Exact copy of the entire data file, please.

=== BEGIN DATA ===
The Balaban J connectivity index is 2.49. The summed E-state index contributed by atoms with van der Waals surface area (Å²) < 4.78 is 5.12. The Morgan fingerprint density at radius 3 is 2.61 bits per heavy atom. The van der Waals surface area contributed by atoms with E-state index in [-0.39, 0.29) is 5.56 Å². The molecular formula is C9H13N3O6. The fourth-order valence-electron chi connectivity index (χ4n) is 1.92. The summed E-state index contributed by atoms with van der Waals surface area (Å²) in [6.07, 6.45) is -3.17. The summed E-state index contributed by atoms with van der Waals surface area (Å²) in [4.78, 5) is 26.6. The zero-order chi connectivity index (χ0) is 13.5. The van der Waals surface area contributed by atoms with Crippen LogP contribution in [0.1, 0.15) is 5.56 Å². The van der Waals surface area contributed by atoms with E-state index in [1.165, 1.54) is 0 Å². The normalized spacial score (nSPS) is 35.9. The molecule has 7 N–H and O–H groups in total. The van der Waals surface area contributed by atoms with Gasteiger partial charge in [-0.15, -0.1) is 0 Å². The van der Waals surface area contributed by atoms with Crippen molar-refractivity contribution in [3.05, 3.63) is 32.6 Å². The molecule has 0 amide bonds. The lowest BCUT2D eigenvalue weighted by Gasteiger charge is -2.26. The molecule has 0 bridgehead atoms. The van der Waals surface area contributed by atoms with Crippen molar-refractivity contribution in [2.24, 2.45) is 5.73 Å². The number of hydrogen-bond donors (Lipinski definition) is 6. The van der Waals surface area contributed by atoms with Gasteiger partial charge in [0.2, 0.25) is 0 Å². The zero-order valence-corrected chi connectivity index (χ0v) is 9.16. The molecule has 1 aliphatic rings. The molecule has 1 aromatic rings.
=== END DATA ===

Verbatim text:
The Balaban J connectivity index is 2.49. The summed E-state index contributed by atoms with van der Waals surface area (Å²) < 4.78 is 5.12. The Morgan fingerprint density at radius 3 is 2.61 bits per heavy atom. The van der Waals surface area contributed by atoms with E-state index in [-0.39, 0.29) is 5.56 Å². The molecular formula is C9H13N3O6. The fourth-order valence-electron chi connectivity index (χ4n) is 1.92. The summed E-state index contributed by atoms with van der Waals surface area (Å²) in [6.07, 6.45) is -3.17. The summed E-state index contributed by atoms with van der Waals surface area (Å²) in [4.78, 5) is 26.6. The zero-order chi connectivity index (χ0) is 13.5. The van der Waals surface area contributed by atoms with Crippen LogP contribution in [0.1, 0.15) is 5.56 Å². The van der Waals surface area contributed by atoms with E-state index in [1.165, 1.54) is 0 Å². The normalized spacial score (nSPS) is 35.9. The molecule has 7 N–H and O–H groups in total. The van der Waals surface area contributed by atoms with Gasteiger partial charge in [-0.15, -0.1) is 0 Å². The van der Waals surface area contributed by atoms with Crippen molar-refractivity contribution in [3.05, 3.63) is 32.6 Å². The molecule has 0 amide bonds. The lowest BCUT2D eigenvalue weighted by Gasteiger charge is -2.26. The molecule has 0 bridgehead atoms. The van der Waals surface area contributed by atoms with Crippen molar-refractivity contribution in [2.24, 2.45) is 5.73 Å². The number of hydrogen-bond donors (Lipinski definition) is 6. The van der Waals surface area contributed by atoms with Gasteiger partial charge in [0.2, 0.25) is 0 Å². The zero-order valence-corrected chi connectivity index (χ0v) is 9.16. The molecule has 1 aliphatic rings. The molecule has 1 aromatic rings.